Lowering a DRZ 400

Discussion in 'Thumpers' started by mwike, Oct 18, 2009.

  1. mwike

    mwike Been here awhile

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    Thinking about getting a DRZ for my wife. She's about 5'5" tall and had a CRF150 that she road a good bit through single track and various ATV type trails, but the CRF was much shorter than the DRZ.

    I know I can get lowering links for the rear & move the forks up, maybe requiring bar risers. So does anyone have any more info on lowering this bike or experience with a short, somewhat inexperienced rider on a DRZ that they'd share?
    #1
  2. selaznog

    selaznog Roadless Warrior

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    A corbin seat will lower the seat height considerably. Lowering links will bring the bike down quite a bit, depending on the ones you buy. The links will minimize suspension travel, but probably not in a way that will be a problem for *most* wives, especially those small enough to need a lower DRZ. For reference I'm 5'9", and the corbin + links made the bike too low. I removed the links, left the corbin on and now I wish it was a hair higher.
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  3. J1M

    J1M StUcK

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    i haven't lowered a drz 400 but i have lowered my wifes dr650. and it was great when we were on the roads but as soon as we went off road and got into any areas that we needed to articulate, we spent more time off the bike getting it through the sections rather than riding. so for a while we left the lowering kit on then after she was comfortable we raised it back to stock height and kept is as low as the stock suspension would allow. my suggestion would be its a great thing to do if she is getting used to a substantially higher bike but soon after it might be a good idea to raise it back up if you plan to spend alot of your time off road. hope this helps!

    J1M
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  4. mwike

    mwike Been here awhile

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    that helps a lot - thanks.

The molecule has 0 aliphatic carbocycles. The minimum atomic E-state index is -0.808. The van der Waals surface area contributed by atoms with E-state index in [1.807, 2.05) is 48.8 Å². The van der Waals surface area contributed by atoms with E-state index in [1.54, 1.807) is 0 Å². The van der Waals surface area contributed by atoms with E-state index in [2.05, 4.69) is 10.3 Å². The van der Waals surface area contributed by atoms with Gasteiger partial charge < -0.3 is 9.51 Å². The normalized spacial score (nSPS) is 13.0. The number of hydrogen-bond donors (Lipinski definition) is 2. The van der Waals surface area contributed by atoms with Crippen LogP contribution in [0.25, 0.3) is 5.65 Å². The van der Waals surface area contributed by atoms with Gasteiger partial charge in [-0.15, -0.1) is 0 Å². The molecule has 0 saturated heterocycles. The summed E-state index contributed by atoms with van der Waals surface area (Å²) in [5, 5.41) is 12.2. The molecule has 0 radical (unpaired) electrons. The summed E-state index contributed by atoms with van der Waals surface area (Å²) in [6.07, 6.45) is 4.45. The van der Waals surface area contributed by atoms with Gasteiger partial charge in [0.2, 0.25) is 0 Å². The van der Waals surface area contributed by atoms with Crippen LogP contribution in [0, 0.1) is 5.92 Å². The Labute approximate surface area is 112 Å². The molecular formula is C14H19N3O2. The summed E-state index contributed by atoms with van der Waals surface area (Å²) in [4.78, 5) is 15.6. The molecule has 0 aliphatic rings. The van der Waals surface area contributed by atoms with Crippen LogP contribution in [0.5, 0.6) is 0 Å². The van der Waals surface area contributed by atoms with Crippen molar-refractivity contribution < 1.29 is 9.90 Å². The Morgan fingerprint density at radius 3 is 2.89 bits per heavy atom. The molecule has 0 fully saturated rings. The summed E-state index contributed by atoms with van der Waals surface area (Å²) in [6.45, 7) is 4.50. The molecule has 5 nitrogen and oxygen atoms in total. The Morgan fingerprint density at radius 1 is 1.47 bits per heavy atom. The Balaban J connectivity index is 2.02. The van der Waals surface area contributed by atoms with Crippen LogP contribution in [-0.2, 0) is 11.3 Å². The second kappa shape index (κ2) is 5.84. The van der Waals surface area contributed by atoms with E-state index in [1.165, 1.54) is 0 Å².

Let the search begin.
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  5. squish

    squish Out of the office.

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    I've got a couple of friends who ride DRZ
    One with a low seat and links and one with just the lower seat.

    I'm 5'8" tall and I'm used to riding taller bikes
    And for tight trails the DRZ was a B*tch, big, heavy and tall.
    Or Big heavy and no ground clearance.

    I'd suggest something a little more easier to get around on
    A CRF230L or maybe that KD250 what ever that's the new Kawasaki
    The Honda's lower and lighter and the Kaw is a touch more off road friendly
    Then the Honda.

    I spent a weekend on the CRF with reall 80-20 dirt biased tires and did really well.
    #5
  6. Ltc

    Ltc Adventurer

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    on my DRZ i lowered the tripple clamps a little and lessened some tension on the coil just by loosening it a bit, bought me about an inch or 2, now it fits me good
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  7. TurnerR

    TurnerR Ride motorcycles, have fun

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    I just bought a drz and it has the lowering links, forks slid up, bar risers, and corbin seat. I had to put the stock back on cause I was flat footed. I'm a long legged 5'7... I will be raising mine to factory and cranking up the rear shock some cause I hate it being so low. As long as I can touch the very tip of my left foot big toe then I'm good to go. I like em tall :evil
    #7
  8. underkill

    underkill Horsepower Junkie

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    friend of mine had a DRZ that was lowered with links, forks slid up etc... It rode pretty good. He shaved the seat himself and didn't do a great job, so it was slightly uncomfortable in that regard. But, I'd try shaving the seat before I bought another Corbin. Had one on my old KTM and it was the worst seat I've ever used... and I'm pretty sure shaving your own foam will result in a lower seat height anyway... (you can also make it slightly narrower, this helps too!) I'm 5'3" and could tiptoe both sides if I remember correctly. Either way the DRZ is a huge step above something like a CRF230. It just depends on how comfortable she'll be on a bike she has to tiptoe and how tall she is.